IBM Campaign Touts E-Biz Benefits
In the last year and a half, IBM, Armonk, NY, has engaged between 15,000 and 20,000 customers in e-business, which is designed to show companies how to use the Internet and IBM's services and technologies to aid e-commerce and add alternatives to how they interact with their vendors, suppliers, partners and customers. The company has served a range of customers, including major players in the securities, banking and airline industries. The e-culture campaign, which is dominated by print and outdoor elements, focuses on a dozen companies that had their Web sites set up by IBM.
The mailings, which steer recipients toward four of those customers' Web sites, are designed to refocus the e-business drive from a general overview of the concept to specific customers and the hardware, software and services IBM provided. Mailing recipients will be able to "kick the tires" of what IBM did for their customers, said John Bukovinsky, IBM's director of media relations.
Ogilvy & Mather Worldwide, New York, which created the campaign, will send 200,000 postcards Sept. 15, at the same time the interactive e-business symbol -- a circle "e," similar to the @ sign -- becomes operational within the four Web sites.
"Now that we've introduced e-business to the marketplace, e-culture is designed to demonstrate the momentum behind it," said Kate Boydell, account supervisor at OgilvyOne Worldwide, O&M's interactive unit. "We've been trying to educate the market about the opportunities of e-business. Now what we're trying to do is both illustrate momentum within lots of different industries and companies and also demonstrate that … there are many organizations and many people who can benefit from e-business."
Roughly 70 percent of the mailings will be sent to corporate strategists and the remainder to "implementers," or senior-level information-technology executives. Each recipient will receive all four mailings over a four-week period.
One of the four postcards, which looks at Air Canada, displays a black-and-white photograph of Manhattan's Flatiron Building. Two airliners fly in opposite directions in the distance, both accompanied by IBM's e-business logo, one marked "toronto" and the other "ny." Situated beneath the wedge-shaped Flatiron and a bustling intersection is the tag line: "www.aircanada.ca is an IBM e-business. Buy tickets online and see the world. IBM Web security helps keep the world from seeing your credit card."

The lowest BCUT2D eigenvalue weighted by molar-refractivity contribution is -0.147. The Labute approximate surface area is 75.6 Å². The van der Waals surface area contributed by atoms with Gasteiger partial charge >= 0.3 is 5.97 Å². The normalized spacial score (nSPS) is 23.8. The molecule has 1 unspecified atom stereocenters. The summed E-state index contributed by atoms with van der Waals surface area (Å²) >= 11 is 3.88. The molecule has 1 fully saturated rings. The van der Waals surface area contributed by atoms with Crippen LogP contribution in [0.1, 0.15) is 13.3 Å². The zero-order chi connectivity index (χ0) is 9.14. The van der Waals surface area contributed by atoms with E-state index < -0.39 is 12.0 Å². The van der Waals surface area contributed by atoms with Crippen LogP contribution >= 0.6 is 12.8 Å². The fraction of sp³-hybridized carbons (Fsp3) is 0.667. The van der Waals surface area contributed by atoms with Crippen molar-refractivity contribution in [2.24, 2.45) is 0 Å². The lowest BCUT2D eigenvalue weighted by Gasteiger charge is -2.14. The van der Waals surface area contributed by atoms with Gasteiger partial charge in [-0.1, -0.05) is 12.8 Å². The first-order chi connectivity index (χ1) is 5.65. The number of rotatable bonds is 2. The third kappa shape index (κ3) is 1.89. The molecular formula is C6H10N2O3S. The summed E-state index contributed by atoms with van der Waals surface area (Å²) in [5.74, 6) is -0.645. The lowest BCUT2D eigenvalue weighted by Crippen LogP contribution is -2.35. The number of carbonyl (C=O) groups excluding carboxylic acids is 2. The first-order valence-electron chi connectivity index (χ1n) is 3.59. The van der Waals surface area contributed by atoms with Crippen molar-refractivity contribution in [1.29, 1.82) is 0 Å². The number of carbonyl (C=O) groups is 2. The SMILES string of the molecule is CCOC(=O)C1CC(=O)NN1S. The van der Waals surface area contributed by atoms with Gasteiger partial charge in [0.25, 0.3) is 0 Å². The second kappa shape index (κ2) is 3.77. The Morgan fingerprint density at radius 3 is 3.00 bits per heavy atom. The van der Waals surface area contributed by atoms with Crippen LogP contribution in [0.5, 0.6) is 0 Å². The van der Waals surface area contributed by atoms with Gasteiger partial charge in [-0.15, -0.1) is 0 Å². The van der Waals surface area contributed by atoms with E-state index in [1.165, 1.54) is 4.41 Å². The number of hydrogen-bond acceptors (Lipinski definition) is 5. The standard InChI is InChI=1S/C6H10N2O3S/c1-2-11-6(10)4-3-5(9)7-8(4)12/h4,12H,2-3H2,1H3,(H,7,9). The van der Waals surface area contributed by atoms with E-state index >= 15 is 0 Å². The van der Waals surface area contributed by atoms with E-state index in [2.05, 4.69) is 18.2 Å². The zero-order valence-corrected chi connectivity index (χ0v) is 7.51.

The back of the card, which reads "site of the week" and gives Air Canada's Web address, breaks out the airline's e-business experience into three parts: the challenge, the solution and the result.
Air Canada's challenge reads, "Self-service online ticketing was a huge leap forward in airline customer service. But Canada's largest airline, Air Canada, wanted to go even further. They wanted a Web site where customers could find out about anything they needed to know, as well as purchase tickets. And while they were at it, they figured why not make it fun?"
IBM's prescription included two RS/6000 servers, an AIX v.4 operating system, a DB2/6000 database PanoramIX technology that allows an interactive tour of one of the airline's planes and Networking connectivity hardware. The result, according to IBM, is, "Customers are empowered as never before. At www.aircanada.ca you can purchase tickets, view flight schedules, make reservations, even take airplane tours complete with 360 degree imaging." The mailer closes with an appeal to the card's recipients to visit the site and click on the e-business mark to learn how to apply it to their own businesses.
"It's like hiding the world of e-business behind a little mark on the site. And with the direct mail, we're helping implementers and strategists find their way to that keyhole," Boydell said.
Another card details IBM's role in providing the PGA Tour with 24-hour, seven-day access to real-time statistics and news, schedules, highlights and merchandise.